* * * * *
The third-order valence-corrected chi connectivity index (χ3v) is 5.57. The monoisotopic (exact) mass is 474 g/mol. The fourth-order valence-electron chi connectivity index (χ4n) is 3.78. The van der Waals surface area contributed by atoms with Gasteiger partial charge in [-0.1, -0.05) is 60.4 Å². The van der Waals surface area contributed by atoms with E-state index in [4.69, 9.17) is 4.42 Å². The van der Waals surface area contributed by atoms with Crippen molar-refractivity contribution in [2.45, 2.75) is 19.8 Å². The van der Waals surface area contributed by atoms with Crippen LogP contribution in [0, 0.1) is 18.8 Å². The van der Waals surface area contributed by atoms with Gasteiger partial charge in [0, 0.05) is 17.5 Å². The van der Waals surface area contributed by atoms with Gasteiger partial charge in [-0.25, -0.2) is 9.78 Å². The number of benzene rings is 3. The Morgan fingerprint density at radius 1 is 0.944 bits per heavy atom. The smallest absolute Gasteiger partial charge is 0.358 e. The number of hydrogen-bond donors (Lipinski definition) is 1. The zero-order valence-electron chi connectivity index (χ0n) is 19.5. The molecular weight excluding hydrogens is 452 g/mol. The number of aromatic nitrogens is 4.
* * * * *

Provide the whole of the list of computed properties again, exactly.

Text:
The third-order valence-corrected chi connectivity index (χ3v) is 5.57. The monoisotopic (exact) mass is 474 g/mol. The fourth-order valence-electron chi connectivity index (χ4n) is 3.78. The van der Waals surface area contributed by atoms with Gasteiger partial charge in [-0.1, -0.05) is 60.4 Å². The van der Waals surface area contributed by atoms with E-state index in [4.69, 9.17) is 4.42 Å². The van der Waals surface area contributed by atoms with Crippen molar-refractivity contribution in [2.45, 2.75) is 19.8 Å². The van der Waals surface area contributed by atoms with Crippen LogP contribution in [0, 0.1) is 18.8 Å². The van der Waals surface area contributed by atoms with Gasteiger partial charge in [0, 0.05) is 17.5 Å². The van der Waals surface area contributed by atoms with Gasteiger partial charge in [-0.25, -0.2) is 9.78 Å². The number of benzene rings is 3. The Morgan fingerprint density at radius 1 is 0.944 bits per heavy atom. The smallest absolute Gasteiger partial charge is 0.358 e. The number of hydrogen-bond donors (Lipinski definition) is 1. The zero-order valence-electron chi connectivity index (χ0n) is 19.5. The molecular weight excluding hydrogens is 452 g/mol. The number of aromatic nitrogens is 4.